community of crackers who are ready, willing and able to hit any site thats not secured, can governments protect themselves?
Although system administrators and CIOs might think their Web sites are protected, the dynamic aspects of computer security means that just as problems are patched, new vulnerabilities crop up, said Dan Mayer, CIO of Clearwater, Fla., who had the unenviable chore of cleaning up after the citys official Web site was attacked by World of Hell twice in June.
Add to that the speed of modern communications and crackers have a recipe for striking any number of vulnerable sites.
"With the Internet and with the exchange of information [and] the number of hackers out there testing firewalls and other software fortifications for holes; its just a matter of time before they find another trick to get in and then share that with several thousand fellow hackers," Mayer said. "The thing to do is to be redundant and be diversified in the types of defenses you use. Use a software firewall; use a hardware firewall; go with different manufacturers."
Mayer said Clearwater will likely institute a quarterly or biannual review to assess its defenses against intrusions and to make sure there are no loose ends.
But governments, along with the private sector, often face a resource crunch when it comes to securing Web sites, said Scott Fairholm, director of Virginias Department of Information Technology.
"As you move from upgrade and patch-to-patch, hackers are going to move from upgrade and patch-to-patch with you," Fairholm explained. "Its an evolving process. We try to stay one step ahead, but - there are a lot of people out there with a lot of free time on their hands, and we dont have the kind of free time that other people do."
Fairholm, like Mayer, had the job of cleaning up after World of Hell defaced a mirror of the states official Web site in June.
"As we move into doing more and more things online, you will see more and more incidences of people trying to get into government systems," he warned. "I expect to continue to have attempts on our systems."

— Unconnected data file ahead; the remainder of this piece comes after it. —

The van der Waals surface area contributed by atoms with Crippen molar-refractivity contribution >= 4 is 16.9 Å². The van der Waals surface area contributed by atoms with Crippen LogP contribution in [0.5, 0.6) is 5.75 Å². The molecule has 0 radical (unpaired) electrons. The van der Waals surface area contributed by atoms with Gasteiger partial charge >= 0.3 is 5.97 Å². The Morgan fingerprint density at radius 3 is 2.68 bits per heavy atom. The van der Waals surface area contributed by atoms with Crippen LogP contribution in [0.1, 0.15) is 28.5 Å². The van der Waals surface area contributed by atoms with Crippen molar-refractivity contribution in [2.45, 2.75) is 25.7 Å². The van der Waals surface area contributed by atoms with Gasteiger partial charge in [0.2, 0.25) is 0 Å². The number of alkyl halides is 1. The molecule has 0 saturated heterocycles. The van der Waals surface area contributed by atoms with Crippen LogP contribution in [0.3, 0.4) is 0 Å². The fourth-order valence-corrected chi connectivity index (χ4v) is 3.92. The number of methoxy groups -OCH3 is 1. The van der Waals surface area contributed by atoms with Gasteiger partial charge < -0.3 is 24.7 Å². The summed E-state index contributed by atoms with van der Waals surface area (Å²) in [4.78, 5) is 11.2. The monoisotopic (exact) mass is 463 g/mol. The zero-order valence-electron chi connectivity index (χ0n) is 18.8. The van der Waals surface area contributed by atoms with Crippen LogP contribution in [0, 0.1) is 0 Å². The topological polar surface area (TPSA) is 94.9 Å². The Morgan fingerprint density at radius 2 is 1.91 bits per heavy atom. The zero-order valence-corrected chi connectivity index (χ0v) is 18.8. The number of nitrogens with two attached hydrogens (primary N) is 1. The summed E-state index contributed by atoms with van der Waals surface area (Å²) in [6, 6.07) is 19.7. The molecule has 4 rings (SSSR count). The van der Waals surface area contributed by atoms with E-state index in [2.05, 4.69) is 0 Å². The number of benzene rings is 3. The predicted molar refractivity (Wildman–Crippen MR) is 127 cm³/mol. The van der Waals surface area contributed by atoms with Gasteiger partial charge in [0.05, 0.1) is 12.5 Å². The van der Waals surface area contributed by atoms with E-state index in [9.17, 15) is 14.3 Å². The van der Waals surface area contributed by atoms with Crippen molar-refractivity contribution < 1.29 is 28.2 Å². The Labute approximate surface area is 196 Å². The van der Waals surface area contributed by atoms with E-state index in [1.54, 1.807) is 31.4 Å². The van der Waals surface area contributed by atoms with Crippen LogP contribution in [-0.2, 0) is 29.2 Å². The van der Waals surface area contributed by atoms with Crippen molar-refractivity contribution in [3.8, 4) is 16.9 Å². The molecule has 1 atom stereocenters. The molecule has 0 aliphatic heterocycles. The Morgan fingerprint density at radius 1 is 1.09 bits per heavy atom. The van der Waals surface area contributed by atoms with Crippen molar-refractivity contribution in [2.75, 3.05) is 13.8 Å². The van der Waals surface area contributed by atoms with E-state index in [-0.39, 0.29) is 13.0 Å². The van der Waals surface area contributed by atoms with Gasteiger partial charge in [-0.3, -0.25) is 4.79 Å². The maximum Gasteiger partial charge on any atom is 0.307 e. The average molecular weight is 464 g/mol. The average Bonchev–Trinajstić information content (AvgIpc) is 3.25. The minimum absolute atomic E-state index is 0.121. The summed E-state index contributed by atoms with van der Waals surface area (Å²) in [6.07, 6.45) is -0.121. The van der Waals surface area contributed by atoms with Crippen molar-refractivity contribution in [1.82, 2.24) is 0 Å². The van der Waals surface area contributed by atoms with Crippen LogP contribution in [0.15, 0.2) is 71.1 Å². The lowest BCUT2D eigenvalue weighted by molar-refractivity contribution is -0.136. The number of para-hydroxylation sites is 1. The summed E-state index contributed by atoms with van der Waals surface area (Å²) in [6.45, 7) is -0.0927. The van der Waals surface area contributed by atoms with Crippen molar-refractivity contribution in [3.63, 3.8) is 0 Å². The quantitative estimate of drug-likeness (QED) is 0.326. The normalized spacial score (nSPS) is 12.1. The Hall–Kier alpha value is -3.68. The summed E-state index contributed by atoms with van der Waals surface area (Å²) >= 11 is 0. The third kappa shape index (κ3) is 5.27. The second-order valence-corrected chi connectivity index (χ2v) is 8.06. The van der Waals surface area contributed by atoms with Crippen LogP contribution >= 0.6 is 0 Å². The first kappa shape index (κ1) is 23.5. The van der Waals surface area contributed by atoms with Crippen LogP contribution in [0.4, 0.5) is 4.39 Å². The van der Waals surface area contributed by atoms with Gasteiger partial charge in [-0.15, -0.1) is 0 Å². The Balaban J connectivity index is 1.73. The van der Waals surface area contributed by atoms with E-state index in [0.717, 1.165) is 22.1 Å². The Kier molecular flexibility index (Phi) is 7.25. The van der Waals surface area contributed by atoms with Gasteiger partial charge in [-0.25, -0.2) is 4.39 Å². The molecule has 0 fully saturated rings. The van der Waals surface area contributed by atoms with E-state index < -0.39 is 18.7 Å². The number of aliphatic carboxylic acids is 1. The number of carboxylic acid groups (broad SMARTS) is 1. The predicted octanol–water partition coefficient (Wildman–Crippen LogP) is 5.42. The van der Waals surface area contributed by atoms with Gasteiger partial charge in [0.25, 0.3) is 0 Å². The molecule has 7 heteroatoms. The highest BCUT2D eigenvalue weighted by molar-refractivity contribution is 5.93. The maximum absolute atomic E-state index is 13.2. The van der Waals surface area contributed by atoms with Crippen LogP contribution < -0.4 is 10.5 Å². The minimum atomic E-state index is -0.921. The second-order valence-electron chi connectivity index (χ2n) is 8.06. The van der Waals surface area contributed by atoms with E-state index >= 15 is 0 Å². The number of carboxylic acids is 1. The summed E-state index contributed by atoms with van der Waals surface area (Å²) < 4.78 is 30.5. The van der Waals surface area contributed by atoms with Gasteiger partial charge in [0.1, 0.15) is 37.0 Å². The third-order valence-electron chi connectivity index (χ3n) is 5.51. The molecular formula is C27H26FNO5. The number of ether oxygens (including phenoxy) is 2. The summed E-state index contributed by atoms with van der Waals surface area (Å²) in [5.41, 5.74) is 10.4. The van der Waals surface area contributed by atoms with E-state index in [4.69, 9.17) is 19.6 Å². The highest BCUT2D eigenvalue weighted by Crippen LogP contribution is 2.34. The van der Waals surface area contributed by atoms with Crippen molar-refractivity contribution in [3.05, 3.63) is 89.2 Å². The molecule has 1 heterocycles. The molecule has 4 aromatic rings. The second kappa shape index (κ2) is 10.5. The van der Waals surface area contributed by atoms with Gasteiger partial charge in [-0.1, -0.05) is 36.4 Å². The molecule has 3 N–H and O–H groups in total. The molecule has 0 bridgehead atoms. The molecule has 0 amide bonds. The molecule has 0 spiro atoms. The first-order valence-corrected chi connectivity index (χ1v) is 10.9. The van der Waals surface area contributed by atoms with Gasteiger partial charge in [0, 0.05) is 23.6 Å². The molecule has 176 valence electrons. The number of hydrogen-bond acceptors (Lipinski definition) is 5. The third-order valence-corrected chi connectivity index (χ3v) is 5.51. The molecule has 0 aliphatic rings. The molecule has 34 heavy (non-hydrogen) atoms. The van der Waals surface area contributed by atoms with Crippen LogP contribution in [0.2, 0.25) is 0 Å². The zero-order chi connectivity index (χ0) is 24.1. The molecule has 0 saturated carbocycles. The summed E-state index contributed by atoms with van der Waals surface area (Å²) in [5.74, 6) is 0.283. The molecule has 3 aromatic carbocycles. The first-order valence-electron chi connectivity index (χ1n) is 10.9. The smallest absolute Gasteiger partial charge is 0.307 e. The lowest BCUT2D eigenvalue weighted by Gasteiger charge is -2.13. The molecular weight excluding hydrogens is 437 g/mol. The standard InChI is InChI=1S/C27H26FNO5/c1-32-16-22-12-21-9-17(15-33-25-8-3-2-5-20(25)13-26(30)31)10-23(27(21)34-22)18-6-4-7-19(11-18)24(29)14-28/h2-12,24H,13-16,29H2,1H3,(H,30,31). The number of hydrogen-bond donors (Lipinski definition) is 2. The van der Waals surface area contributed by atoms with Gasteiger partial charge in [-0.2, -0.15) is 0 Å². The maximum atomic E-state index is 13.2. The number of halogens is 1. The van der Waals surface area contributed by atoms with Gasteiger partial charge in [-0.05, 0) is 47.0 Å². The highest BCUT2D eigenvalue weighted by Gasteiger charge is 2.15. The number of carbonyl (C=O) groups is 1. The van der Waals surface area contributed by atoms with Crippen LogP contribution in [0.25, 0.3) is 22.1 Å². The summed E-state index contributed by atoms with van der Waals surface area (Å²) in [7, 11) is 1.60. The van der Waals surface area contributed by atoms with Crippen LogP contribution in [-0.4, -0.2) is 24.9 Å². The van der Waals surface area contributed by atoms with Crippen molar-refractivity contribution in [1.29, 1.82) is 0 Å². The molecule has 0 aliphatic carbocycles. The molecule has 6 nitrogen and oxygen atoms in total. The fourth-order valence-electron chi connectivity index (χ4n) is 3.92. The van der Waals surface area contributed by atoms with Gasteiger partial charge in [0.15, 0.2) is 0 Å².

Fairholm said keeping up with the latest versions of software and patches is perhaps the best way to safeguard a Web site, along with trying to crack your own site to gauge where weaknesses are.
"If were aware of all of our vulnerabilities, we can patch those quickly," he said. "You cant stand still in this environment."
Despite the best efforts of systems administrators and CIOs, crackers arent convinced governments can secure their systems.
"No computer is unhackable/uncrackable," said up|4|grabs. "There will always be holes, it just depends on the amount of time a person is willing to put into breaking into a computer."
Crime and Punishment
The crackers interviewed didnt seem worried about getting caught, despite being under investigation. Crackers know that jurisdictional issues hinder local or state law enforcement agencies in their attempts to track perpetrators of computer-related crimes.
"I personally am being investigated for my [Virginia] state defacement along with the other 17 I have done," said World of Hells Dawgyg. "I dont think the government has the knowledge to trace us; at least not at the state level. They will need to get the federal government in this if they [want to] catch us."
Another World of Hell member, Cowhead2000, said that he, Dawgyg and Messiah-X together have hit at least 25 state sites.
"I do not think anyone will get raided or be in any real trouble, because most of the [World of Hell] members are out of this country entirely, and most members are smart enough to delete logs, clearing most